November 10, 2010

LEWISBURG, Pa. — Four Bucknell University teams battled head-to-head in the regional "Battle of the Brains" computer programming contest this past weekend.

Of the four Bucknell teams traveling to Wilkes University in Scranton, Pa., the Bucknell team called "Team" finished best - second among 25 local teams and 17th among 157 teams from the mid-Atlantic region.

Only the first place regional team advances to the world finals in Egypt. Lea Wittie, assistant professor of computer science and adviser to the Bucknell teams, said Bucknell teams' showing was impressive, nonetheless.

'Quite an accomplishment'
"Our region includes Virginia Tech and Duke University, which historically include graduate students on their teams," said Wittie. "Each of the three other Bucknell teams solved at least one problem. As one-third of the local teams and 45 of the regional teams solved no problems, this is quite an accomplishment."

Wittie said "Team" Bucknell, consisting of Daniel Cavallaro, Tommy Krisch and Bryan Ward, all Class of '11, solved three problems correctly, and Bucknell will receive a plaque that will be placed in Dana Engineering's front hallway. Wittie said the Bucknell teams plan to sharpen their skills and compete again next year.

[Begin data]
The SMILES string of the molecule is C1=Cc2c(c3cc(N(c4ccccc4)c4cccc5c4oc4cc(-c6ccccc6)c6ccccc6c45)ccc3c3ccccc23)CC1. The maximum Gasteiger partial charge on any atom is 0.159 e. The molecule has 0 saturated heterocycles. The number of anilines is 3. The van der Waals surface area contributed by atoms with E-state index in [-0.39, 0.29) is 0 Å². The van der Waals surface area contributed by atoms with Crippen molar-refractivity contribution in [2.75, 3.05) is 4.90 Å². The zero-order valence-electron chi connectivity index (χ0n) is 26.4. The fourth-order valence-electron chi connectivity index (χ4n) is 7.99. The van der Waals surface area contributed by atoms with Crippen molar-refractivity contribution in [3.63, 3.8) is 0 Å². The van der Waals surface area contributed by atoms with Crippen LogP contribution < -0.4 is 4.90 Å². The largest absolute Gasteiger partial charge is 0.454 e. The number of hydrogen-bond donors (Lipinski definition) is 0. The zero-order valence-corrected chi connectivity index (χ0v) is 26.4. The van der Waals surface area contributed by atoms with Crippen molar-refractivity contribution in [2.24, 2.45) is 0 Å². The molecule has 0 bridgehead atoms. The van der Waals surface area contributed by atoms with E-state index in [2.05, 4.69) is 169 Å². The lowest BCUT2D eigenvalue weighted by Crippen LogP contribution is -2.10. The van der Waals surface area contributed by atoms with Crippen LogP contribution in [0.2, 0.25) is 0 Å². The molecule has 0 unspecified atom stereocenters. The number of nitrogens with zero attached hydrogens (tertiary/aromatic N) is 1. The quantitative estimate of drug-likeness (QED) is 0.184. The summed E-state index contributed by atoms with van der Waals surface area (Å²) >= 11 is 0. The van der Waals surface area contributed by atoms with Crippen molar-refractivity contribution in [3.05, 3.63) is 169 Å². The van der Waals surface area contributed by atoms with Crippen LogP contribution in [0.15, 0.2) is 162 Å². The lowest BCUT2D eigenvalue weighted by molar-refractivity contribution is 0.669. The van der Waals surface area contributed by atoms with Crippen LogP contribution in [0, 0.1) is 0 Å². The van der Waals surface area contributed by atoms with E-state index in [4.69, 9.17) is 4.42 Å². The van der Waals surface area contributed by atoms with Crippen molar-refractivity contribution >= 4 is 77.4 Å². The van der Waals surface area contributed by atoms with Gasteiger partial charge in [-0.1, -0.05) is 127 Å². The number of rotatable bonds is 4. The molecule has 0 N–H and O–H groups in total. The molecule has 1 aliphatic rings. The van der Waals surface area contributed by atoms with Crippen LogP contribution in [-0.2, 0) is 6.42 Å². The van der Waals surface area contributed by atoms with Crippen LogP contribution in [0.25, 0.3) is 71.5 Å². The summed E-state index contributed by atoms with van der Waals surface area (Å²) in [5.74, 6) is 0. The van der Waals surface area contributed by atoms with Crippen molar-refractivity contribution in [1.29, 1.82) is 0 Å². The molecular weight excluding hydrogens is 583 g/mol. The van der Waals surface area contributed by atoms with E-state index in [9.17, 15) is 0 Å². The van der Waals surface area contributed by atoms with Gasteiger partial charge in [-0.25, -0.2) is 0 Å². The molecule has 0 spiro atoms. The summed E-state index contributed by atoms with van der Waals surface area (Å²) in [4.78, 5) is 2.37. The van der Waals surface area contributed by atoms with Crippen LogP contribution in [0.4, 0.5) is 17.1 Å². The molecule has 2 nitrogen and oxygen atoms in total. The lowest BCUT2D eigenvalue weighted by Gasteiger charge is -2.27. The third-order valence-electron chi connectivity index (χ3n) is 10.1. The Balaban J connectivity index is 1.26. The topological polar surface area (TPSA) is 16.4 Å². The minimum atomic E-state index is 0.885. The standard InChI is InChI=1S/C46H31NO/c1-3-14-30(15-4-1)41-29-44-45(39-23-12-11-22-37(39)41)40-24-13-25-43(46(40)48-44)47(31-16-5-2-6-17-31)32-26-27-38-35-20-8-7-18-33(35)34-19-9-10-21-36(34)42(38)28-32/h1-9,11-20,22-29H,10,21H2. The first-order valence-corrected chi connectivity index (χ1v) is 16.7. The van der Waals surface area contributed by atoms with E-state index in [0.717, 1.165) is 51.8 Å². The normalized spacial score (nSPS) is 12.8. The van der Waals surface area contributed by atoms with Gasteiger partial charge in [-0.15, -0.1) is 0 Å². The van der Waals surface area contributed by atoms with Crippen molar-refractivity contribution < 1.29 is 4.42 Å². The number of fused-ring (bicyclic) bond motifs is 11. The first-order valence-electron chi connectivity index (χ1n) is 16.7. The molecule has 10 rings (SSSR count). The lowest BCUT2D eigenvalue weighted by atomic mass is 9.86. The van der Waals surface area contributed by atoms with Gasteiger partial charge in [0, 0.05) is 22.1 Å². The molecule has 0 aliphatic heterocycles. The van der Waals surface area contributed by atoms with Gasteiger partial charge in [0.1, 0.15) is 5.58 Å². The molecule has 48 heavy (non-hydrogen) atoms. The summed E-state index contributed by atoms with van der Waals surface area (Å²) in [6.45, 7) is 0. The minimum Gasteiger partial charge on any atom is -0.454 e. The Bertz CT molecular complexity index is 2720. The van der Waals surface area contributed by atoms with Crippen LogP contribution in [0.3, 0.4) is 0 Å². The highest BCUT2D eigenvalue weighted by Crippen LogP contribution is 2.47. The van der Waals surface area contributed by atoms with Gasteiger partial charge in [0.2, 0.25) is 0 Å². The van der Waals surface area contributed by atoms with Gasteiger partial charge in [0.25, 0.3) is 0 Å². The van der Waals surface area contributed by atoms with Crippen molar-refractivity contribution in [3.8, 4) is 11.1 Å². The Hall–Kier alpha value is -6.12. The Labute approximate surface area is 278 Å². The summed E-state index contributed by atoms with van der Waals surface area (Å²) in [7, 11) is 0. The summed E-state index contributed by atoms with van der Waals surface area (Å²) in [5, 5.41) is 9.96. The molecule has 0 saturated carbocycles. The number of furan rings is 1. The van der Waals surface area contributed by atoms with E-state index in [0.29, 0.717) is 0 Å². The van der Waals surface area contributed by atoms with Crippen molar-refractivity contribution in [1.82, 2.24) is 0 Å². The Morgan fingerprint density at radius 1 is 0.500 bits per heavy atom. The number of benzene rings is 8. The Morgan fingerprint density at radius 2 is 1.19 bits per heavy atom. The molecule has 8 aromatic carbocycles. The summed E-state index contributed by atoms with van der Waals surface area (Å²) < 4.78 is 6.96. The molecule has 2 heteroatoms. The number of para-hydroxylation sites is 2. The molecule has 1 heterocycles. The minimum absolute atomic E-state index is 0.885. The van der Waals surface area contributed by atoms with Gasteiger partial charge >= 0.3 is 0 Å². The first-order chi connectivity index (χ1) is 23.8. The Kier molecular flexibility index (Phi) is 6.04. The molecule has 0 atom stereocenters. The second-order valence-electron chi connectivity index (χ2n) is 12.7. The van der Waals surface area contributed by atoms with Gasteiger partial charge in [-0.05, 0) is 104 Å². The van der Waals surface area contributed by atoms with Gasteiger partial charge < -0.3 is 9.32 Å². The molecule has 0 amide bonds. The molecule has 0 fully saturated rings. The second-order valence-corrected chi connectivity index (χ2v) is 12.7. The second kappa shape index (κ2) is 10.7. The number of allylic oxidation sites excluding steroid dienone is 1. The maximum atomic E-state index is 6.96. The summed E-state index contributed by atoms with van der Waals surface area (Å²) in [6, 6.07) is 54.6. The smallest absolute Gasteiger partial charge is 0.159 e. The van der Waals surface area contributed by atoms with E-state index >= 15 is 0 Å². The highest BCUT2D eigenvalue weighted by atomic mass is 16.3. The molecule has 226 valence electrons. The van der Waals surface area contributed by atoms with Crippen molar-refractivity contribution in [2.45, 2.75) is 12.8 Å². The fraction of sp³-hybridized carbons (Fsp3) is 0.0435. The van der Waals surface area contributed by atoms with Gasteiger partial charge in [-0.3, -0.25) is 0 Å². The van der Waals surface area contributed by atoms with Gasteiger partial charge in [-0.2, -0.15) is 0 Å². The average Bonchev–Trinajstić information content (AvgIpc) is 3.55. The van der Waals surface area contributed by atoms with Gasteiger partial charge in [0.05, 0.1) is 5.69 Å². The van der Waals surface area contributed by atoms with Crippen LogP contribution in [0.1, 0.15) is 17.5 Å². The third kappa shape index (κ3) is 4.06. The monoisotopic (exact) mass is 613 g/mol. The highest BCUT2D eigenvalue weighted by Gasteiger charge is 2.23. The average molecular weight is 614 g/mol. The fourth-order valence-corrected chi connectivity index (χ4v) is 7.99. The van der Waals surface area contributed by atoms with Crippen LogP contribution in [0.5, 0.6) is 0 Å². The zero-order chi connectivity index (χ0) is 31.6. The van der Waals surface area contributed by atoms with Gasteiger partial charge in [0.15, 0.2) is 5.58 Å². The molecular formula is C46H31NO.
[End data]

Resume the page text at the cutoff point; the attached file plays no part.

The winner of the mid-Atlantic regional was Duke University with five correctly solved problems.

Programming and problem solving
The Association for Computing Machinery International Collegiate Programming Contest (ACM-ICPC) is considered the most prestigious computer programming competition of its kind. It challenges teams of three students to use their programming skills and rely on their mental endurance to solve complex, real-world problems under a grueling five-hour deadline. The contest is akin to completing a semester's worth of computer programming and problem solving in one afternoon.

"Today, software and information technologies are about reinventing the way the world works," said Alan Ganek, chief technology officer at IBM Software Group. IBM sponsors the competition. "The ACM-ICPC trains the next generation of engineers how to apply technology to real-world scenarios, all in an effort to make our planet a better place, while at the same time delivering exciting solutions to relevant and pressing global issues,"

One hundred teams from nearly 90 countries on six continents will earn coveted spots at the contest's World Finals on March 3 in Sharm el-Sheikh, Egypt.

Contact: Division of Communication

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